General meetings come in two forms; an Annual General Meeting (‘AGM’) and an Extraordinary General Meeting (‘EGM’). Both meetings have different functions. You can learn more about what an AGM is here, and about the main differences between these meetings here. This post will focus on what an EGM is.
Annual General Meeting
An AGM is a mandatory meeting held every year. When they occur, a company’s interested shareholders gather to hear updates from directors about the company’s performance and future strategy. It is also an opportunity for members to ask questions and elect the company’s governing board.
Extraordinary General Meeting
An EGM is a shareholder meeting that is not the company’s scheduled AGM. The EGM will deal with matters requiring the general membership to make a decision, and will be convened in accordance with the association’s constitution.
An EGM will usually deal with urgent matters that arise between AGMs. When these occurrences happen, shareholders will come together on short notice to deal with these matters. Reasons to call an EGM include:
- Removal of an executive member; or
- To deal with a legal matter; or
- To discuss any issues that are time sensitive and can not wait until the next AGM.
Calling an Extraordinary General Meeting
The Corporations Act 2001 (Cth) states that the directors of a company must call and arrange a general meeting on the request of members with at least 5% of the votes that may be cast at the general meeting.
The organisation’s constitution may also contain provisions prescribing an alternative means for members to call an EGM. However, the constitution can only provide members with ways to call an EGM that are less onerous than those set out in the Corporations Act.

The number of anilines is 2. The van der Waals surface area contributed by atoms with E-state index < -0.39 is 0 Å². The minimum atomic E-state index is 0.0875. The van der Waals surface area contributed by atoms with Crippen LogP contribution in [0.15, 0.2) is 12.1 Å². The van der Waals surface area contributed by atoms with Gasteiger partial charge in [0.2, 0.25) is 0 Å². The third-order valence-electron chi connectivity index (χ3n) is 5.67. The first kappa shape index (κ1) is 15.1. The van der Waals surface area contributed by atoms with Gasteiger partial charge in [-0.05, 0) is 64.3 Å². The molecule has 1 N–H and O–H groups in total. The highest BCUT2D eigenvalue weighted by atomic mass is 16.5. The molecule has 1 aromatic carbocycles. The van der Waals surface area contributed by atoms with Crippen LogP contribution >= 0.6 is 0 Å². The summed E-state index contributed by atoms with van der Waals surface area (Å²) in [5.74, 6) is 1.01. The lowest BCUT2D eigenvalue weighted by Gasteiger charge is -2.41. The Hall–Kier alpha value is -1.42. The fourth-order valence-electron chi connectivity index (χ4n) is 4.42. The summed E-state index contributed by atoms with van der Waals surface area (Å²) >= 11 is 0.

Whilst an AGM can be held only during business hours and not on a national holiday, an EGM can be held at any time of the year, including during holidays. Further, an association can hold as many or as few EGMs as they want.
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Providing Notice for an Extraordinary General Meeting
Then, notice of request for an EGM must be given to the organisation’s secretary (or chairperson if the secretary is absent).
The request must:
- Be in writing;
- Be signed by the members making the request; and
- State any motions which the owners want to have decided at the meeting.
Upon receipt of the request, the directors must call an EGM within 21 days, and the meeting must be held no later than 2 months after the request is given.
An EGM notice is to be provided personally or sent to the individual’s address. The meeting notice must include:
- The time and location of the meeting;
- The agenda;
- A Proxy form;
- A voting paper for motions not being decided by secret ballot;
- For motions decided by secret ballot;
- A secret voting paper
- An envelope marked ‘secret voting paper’
- A separate particulars tab or envelope
- A company nominee form (if the owner is a company);
- An explanatory schedule.
In conclusion, an EGM is an ad-hoc meeting that occurs in response to an urgent matter. If you require assistance in understanding your legal obligations, consult a Company Lawyer.
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